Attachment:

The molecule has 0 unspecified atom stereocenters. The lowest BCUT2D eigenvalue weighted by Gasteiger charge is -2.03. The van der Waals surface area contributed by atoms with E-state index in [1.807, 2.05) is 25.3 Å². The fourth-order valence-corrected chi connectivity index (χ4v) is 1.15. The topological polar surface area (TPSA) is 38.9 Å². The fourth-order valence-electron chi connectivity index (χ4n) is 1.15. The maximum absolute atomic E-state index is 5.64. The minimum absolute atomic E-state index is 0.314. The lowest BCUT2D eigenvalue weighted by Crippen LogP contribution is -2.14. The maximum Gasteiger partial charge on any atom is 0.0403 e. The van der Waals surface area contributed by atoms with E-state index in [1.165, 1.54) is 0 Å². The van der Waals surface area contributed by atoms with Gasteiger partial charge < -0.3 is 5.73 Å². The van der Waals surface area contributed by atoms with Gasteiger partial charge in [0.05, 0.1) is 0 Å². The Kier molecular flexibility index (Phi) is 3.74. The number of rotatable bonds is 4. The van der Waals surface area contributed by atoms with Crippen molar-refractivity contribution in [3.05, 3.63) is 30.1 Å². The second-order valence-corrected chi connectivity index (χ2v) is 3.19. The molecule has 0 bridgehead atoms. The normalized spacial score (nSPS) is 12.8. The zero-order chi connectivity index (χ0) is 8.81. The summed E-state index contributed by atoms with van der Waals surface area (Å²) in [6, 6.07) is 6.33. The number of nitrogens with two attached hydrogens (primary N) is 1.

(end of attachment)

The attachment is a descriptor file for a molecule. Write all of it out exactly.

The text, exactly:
The molecule has 0 unspecified atom stereocenters. The lowest BCUT2D eigenvalue weighted by Gasteiger charge is -2.03. The van der Waals surface area contributed by atoms with E-state index in [1.807, 2.05) is 25.3 Å². The fourth-order valence-corrected chi connectivity index (χ4v) is 1.15. The topological polar surface area (TPSA) is 38.9 Å². The fourth-order valence-electron chi connectivity index (χ4n) is 1.15. The maximum absolute atomic E-state index is 5.64. The minimum absolute atomic E-state index is 0.314. The lowest BCUT2D eigenvalue weighted by Crippen LogP contribution is -2.14. The maximum Gasteiger partial charge on any atom is 0.0403 e. The van der Waals surface area contributed by atoms with E-state index in [1.165, 1.54) is 0 Å². The van der Waals surface area contributed by atoms with Gasteiger partial charge < -0.3 is 5.73 Å². The van der Waals surface area contributed by atoms with Gasteiger partial charge in [0.05, 0.1) is 0 Å². The Kier molecular flexibility index (Phi) is 3.74. The number of rotatable bonds is 4. The van der Waals surface area contributed by atoms with Crippen molar-refractivity contribution in [3.05, 3.63) is 30.1 Å². The second-order valence-corrected chi connectivity index (χ2v) is 3.19. The molecule has 0 bridgehead atoms. The normalized spacial score (nSPS) is 12.8. The zero-order chi connectivity index (χ0) is 8.81. The summed E-state index contributed by atoms with van der Waals surface area (Å²) in [6, 6.07) is 6.33. The number of nitrogens with two attached hydrogens (primary N) is 1.